Wolves do not make great pets

Long Island family learns lesson, surrenders aggressive wolf

Kristen A. Schmitt

Wild animals do not make good pets – no matter what you might think. One Long Island family learned the hard way after purchasing a wolf on the black market that they named Nikita. The now six-year-old wolf became aggressive and the family feared for their safety. The owner contacted SPCA and confessed that the family had bought the wolf pup when it was only a few weeks old.

According to CBS New York, “hundreds of people in the New York area” purchase all sorts of wild animals through the internet and then raise them illegally as pets. The problem is that animals like Nikita are not pets for a reason.

“They are unpredictable, it’s a wild animal, this is what they do, they hunt and they kill,” SPCA Chief Roy Gross told CBS New York.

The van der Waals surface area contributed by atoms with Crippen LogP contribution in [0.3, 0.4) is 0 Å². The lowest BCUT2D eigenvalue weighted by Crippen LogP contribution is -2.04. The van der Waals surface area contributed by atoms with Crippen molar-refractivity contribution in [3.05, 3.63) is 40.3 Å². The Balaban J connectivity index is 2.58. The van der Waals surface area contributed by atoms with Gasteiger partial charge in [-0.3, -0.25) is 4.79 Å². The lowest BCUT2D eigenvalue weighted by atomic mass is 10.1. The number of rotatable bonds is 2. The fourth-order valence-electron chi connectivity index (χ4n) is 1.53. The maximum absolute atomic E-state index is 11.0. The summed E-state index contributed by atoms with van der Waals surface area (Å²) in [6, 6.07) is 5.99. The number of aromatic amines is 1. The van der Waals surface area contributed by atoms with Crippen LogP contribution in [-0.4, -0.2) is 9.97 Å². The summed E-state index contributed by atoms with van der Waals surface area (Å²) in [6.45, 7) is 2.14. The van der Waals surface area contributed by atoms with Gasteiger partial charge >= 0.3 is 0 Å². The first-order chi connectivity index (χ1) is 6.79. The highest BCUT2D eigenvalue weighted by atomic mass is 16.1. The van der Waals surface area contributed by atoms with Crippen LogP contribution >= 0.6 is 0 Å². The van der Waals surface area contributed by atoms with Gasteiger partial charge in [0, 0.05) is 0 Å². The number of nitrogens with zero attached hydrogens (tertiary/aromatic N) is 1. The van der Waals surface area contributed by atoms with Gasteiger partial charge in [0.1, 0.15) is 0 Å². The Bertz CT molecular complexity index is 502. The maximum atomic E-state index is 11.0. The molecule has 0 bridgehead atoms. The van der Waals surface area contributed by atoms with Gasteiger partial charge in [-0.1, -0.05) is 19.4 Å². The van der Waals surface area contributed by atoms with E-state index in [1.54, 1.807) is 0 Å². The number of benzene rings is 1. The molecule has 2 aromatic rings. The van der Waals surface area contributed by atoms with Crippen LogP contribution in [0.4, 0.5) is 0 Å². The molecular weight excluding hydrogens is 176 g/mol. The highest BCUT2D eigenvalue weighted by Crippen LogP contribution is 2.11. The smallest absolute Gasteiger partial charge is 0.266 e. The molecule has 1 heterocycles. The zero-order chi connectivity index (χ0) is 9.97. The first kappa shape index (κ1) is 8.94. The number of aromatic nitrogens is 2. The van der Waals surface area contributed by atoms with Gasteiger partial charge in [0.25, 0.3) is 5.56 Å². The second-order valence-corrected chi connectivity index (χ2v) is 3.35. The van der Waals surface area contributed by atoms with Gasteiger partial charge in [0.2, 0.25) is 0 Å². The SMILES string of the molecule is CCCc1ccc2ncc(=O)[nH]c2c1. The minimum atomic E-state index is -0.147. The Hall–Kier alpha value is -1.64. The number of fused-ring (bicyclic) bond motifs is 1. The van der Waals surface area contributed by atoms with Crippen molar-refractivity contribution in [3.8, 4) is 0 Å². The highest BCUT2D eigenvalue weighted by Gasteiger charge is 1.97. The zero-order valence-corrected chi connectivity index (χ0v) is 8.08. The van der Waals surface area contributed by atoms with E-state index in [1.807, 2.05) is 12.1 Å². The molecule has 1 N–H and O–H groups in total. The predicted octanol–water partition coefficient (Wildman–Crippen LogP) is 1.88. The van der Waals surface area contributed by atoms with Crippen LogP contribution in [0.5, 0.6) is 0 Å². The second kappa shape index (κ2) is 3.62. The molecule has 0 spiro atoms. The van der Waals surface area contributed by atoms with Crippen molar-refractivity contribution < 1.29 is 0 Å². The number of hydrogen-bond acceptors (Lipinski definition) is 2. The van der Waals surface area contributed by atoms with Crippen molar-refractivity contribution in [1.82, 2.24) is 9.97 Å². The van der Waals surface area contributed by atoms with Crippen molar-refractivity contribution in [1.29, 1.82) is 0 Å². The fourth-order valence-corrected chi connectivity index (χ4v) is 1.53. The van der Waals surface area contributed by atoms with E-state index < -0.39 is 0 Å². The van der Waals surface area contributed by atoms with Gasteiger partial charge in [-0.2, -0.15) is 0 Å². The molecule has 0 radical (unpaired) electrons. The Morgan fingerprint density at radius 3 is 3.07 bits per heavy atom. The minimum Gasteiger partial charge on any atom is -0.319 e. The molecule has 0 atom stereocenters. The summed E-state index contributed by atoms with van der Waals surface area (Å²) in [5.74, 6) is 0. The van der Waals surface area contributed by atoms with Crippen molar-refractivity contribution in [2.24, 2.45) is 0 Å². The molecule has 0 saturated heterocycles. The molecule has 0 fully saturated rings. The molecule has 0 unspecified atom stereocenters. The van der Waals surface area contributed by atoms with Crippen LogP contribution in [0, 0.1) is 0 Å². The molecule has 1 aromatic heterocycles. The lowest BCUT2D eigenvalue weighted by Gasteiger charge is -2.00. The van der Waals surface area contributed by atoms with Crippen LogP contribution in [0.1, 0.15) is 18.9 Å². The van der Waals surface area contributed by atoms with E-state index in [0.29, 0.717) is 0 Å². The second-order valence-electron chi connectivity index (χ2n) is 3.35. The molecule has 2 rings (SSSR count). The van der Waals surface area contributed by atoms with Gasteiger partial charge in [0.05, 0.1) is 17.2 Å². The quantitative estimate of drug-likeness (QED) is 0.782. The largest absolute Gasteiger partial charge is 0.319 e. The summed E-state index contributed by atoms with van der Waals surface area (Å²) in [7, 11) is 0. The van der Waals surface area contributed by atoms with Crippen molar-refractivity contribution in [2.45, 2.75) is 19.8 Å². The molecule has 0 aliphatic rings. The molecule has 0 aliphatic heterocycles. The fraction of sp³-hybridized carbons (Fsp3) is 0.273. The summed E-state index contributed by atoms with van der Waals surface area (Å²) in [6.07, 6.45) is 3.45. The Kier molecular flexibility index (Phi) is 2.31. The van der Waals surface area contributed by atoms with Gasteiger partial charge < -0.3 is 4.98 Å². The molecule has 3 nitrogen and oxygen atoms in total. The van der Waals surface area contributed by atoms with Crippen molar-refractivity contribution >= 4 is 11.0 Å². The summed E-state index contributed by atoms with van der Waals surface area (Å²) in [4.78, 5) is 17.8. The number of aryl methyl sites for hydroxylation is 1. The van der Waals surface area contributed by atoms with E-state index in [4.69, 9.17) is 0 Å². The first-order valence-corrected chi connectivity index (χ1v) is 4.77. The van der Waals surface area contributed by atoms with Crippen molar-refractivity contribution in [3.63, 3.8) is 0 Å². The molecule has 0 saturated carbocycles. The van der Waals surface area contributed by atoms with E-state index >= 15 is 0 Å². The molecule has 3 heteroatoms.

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Nikita has joined the other wild animals that at the Holtsville Wildlife and Ecology Center. The Center is home to countless confiscated animals like an alligator snapping turtle, hybrid fox, escapee bobcat, peacocks that were found in a bedroom, a deer living inside an East Hampton house and a skunk that “was actively spraying its owner,” CBS New York reports. While people may be able to find these so-called pets on the internet from a variety of illegal breeders, owning one can be dangerous not just for the individual, but for the entire neighborhood should the animal escape.

“These animals are by nature, wild animals, yet they may be friendly for a while, at some point in time they are going to turn on you,” Lt. Tom Gadomski told CBS New York.

If you have a wild animal or know someone that does, you can turn it on Sept. 30, 2017. This is an amnesty day and those who surrender illegal exotic animals can do so without penalties or any questions.

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